People who have a message that is the direct opposite of the Church crank out videos and tweets and songs etc. that get people to listen to their message because they use "magic." What the Bishops of our country need to look at is the question of how to speak to that type of culture. How many dioceses have an office devoted to publishing youtube clips about the messages they are trying to send? How many Bishops are on Twitter and Facebook, how many Bishops use this "magic" to help get the message of the Gospel out? Those that enter the fray and join in the social media crusade and who are involved and passionate about film and so forth also need to constantly remind themselves and others that the "magic" is simply a means to make the message more appealing; that the magic is not the pill, it is simply the coating around the pill to make it more digestible, because we will never win going head to head with ILM and the many other organizations that have billions of dollars to devote to magic. How do we use this "magic" to draw people in so that, some day, they will be people who will want to look at a 40 page election document that talks about forming one's conscience, objective truth, the hierarchy of truth, etc.?

May we be shrewd as serpents and simple as doves.


  1. Hi John, as a pastor of a church in Australia (not catholic by the way) I often think about the use of "magic" as you describe. Sometimes it's simply trying to be culturally relevant and translating the message into the language and media that people actually use today.

    In some ways it answers the question of one of your earlier posts I just read titled "What's wrong with normal Catholic words?" What's wrong with them? Well, sometimes people just don't understand them. If we want people to really listen to a message they think they don't need, we have to be concise, crystal clear and speak the right language. No more 40 page documents! When I look at the way Christ spoke to people, it is uncanny just how quickly He gets to the heart of people's issues. I pray we can do the same.

    Thanks for your posts, I have found some interesting reading and different perspectives.

    1. Father Hollowell: I like the above observations. As an avid Star Wars fan, the Yoda quote is not from the Empire Strikes Back; rather, it is from the Phantom Menace. Yoda warns the young Anakin Skywalker about fear and its implications. Just keeping you honest, dear Father. Also, I think you will get that Red Hat, despite what the very progressive, former Trappist has to say about you. Obviously, he had commitment issues to begin with and now, in typical liberal fashion, wants to pounce on someone who is a beacon for the truth. Keep up the good work. Your brother priest, dew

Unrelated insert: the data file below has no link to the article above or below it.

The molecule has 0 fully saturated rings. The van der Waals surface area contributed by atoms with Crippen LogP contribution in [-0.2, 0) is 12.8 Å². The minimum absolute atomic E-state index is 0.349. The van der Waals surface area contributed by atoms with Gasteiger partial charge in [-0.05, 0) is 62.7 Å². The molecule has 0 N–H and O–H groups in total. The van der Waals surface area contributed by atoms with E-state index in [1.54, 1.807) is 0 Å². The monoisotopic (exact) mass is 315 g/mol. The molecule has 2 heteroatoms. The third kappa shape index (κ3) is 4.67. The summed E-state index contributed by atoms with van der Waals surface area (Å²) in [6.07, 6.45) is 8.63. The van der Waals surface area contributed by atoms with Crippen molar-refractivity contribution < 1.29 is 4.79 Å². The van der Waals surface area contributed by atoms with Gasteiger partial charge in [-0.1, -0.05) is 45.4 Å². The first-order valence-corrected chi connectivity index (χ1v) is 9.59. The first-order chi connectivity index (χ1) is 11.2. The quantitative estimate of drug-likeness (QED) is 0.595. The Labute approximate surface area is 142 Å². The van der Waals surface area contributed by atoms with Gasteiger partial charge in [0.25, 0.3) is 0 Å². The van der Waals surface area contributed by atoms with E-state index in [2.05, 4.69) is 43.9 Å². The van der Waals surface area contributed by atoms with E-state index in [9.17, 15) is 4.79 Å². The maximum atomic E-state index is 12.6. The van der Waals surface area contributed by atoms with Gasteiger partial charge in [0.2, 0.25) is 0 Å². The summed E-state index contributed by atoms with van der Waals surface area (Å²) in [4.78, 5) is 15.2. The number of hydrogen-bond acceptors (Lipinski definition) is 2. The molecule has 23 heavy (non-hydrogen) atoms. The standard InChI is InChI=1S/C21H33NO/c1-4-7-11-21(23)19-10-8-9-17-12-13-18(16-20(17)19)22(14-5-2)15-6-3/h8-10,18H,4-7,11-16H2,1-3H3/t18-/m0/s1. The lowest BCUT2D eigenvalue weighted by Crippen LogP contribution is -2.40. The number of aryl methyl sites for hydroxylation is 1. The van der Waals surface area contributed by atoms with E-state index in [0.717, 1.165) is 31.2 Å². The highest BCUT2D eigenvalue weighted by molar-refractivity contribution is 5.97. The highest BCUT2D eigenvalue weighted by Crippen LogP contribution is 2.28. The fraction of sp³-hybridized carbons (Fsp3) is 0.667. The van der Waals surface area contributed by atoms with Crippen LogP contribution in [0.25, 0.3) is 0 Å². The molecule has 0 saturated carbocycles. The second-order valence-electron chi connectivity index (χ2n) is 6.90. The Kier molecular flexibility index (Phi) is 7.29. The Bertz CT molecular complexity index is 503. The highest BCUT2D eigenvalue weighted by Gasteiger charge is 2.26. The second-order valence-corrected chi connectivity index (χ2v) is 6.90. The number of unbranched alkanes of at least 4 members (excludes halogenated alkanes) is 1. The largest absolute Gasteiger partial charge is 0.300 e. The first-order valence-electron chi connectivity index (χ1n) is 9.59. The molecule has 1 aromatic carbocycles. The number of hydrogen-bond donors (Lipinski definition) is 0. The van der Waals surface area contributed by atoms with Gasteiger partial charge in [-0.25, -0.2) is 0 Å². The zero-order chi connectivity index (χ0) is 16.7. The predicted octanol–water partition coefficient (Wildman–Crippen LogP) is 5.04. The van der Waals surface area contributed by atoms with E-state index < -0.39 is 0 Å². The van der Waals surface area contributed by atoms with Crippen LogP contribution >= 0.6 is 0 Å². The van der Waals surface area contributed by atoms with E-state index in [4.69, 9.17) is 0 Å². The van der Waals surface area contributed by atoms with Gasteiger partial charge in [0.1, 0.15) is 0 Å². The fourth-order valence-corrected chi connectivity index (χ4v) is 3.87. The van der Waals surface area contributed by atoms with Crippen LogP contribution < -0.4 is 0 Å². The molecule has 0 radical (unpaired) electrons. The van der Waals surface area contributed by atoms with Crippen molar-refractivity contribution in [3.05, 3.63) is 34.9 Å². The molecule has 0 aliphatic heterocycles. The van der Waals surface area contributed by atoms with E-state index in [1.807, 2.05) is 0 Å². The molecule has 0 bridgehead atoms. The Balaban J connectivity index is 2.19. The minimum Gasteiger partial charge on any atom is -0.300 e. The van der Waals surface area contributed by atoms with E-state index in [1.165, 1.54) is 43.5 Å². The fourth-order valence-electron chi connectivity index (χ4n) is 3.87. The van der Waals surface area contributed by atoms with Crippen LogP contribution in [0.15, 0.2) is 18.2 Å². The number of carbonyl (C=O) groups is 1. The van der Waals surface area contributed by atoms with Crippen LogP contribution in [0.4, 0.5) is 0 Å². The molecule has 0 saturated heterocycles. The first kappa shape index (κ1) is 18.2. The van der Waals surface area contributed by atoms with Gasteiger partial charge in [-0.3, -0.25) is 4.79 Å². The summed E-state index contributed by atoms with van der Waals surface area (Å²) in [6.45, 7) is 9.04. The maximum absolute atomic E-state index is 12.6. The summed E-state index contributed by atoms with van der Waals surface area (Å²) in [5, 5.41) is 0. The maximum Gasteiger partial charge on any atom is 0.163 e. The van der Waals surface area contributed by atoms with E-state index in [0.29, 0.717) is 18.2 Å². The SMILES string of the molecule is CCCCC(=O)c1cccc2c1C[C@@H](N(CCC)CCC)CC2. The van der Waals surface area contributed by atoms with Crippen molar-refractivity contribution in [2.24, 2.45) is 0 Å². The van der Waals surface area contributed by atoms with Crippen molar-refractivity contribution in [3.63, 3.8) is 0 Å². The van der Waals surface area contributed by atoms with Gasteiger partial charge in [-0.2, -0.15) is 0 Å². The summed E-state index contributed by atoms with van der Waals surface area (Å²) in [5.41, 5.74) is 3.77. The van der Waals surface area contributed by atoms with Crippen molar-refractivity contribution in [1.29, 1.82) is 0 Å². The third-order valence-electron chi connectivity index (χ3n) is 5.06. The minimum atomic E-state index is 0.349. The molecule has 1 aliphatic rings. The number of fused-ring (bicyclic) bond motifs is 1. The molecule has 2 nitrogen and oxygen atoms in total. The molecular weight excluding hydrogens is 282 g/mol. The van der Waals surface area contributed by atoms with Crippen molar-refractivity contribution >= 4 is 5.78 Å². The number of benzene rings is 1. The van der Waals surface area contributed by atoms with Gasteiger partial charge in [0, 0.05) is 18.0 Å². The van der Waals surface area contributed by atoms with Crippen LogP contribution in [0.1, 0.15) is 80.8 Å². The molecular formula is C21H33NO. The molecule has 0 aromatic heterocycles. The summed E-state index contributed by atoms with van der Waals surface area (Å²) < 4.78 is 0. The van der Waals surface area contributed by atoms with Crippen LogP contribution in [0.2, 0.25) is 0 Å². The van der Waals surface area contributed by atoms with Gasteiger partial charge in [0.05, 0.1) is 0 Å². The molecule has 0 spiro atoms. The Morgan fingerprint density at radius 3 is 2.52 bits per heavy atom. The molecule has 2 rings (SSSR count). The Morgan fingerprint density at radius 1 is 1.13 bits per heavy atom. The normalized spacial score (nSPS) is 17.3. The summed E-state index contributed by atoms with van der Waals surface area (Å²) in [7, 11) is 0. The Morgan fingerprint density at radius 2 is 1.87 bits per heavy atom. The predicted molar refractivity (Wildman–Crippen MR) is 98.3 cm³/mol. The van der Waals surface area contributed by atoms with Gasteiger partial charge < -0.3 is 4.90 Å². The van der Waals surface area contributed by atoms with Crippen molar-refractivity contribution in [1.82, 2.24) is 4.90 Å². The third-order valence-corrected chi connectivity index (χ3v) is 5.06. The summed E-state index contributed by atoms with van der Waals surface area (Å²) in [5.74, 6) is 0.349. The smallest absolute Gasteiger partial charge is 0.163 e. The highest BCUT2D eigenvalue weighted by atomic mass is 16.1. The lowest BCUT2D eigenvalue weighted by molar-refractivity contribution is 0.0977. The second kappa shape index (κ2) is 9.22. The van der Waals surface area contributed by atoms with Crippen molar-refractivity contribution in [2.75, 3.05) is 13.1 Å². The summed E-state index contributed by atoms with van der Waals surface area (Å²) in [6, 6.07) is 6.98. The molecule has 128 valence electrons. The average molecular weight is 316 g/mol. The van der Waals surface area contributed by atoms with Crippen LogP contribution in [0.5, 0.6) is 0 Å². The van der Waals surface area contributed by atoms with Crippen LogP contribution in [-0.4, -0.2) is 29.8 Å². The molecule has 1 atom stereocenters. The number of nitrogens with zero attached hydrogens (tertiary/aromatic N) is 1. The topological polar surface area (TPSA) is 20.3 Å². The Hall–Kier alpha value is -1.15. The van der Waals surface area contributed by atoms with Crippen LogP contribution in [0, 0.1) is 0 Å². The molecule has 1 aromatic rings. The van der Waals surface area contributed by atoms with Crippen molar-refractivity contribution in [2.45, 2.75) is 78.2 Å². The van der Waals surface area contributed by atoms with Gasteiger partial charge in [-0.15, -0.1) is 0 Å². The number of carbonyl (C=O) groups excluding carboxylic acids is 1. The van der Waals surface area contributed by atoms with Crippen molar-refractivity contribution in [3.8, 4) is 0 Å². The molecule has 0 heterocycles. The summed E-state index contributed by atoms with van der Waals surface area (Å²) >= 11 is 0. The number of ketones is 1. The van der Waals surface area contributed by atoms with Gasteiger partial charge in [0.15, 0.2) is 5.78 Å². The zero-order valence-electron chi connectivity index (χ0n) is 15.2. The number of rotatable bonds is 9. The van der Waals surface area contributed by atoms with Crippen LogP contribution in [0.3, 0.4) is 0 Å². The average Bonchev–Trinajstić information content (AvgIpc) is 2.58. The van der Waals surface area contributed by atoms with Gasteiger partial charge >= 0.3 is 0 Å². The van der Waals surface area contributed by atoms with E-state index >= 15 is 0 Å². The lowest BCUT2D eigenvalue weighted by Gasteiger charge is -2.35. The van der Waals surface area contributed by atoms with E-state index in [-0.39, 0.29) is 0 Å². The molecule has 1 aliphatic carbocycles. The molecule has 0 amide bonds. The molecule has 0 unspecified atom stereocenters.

2. Thanks for the help - of course you are correct in the quote being from the Phantom Menace. As a Star Wars fan can you stand any of the three newest films? I like movies in general, but I consider Star Wars Episodes 1-3 to be three of the worst films of all time! :) where are you at with them?

    3. I liked them. I will provide my reasons at a later date. I just finished showing my admin. asst. your response to the idiot rapper and his insulting remarks on Jesus and the Church. As other comments indicate, your response was simple, clever, and brilliant. Keep it up.

    4. One more for the road...I think it is very important to note that your detractors, those say they disagree with you, can not seem to refute you. I might have to start calling you the "ROYCE GRACIE" of the Catholic blogo-sphere. Again, you are doing great evangelization. Good on you...

  2. C,

    I think the point of my post on "What's wrong with normal Catholic Words" was not talking about the tendency by some explaining the faith to be wordy; the post in question was focusing on how some people substitute watered down and neutered words that are completely ambiguous for meaningful Catholic words that have meant something for a long time. In this case, though, the substitution is a 1 word to 1 word ratio.

    I agree we need to be clearer in first presenting our beliefs (while not losing the theologically important "wordiness" for those who are looking for that too), but I don't think we need to sub in vague words for concise ones.

    God bless you in your ministry!

  3. Lucas loosely based "The Force" and Yoda on Taoist beliefs. While not catholic, Yoda's saying is valid as a description of the root of hate and evil. Conquer fear, then hate has nowhere to live.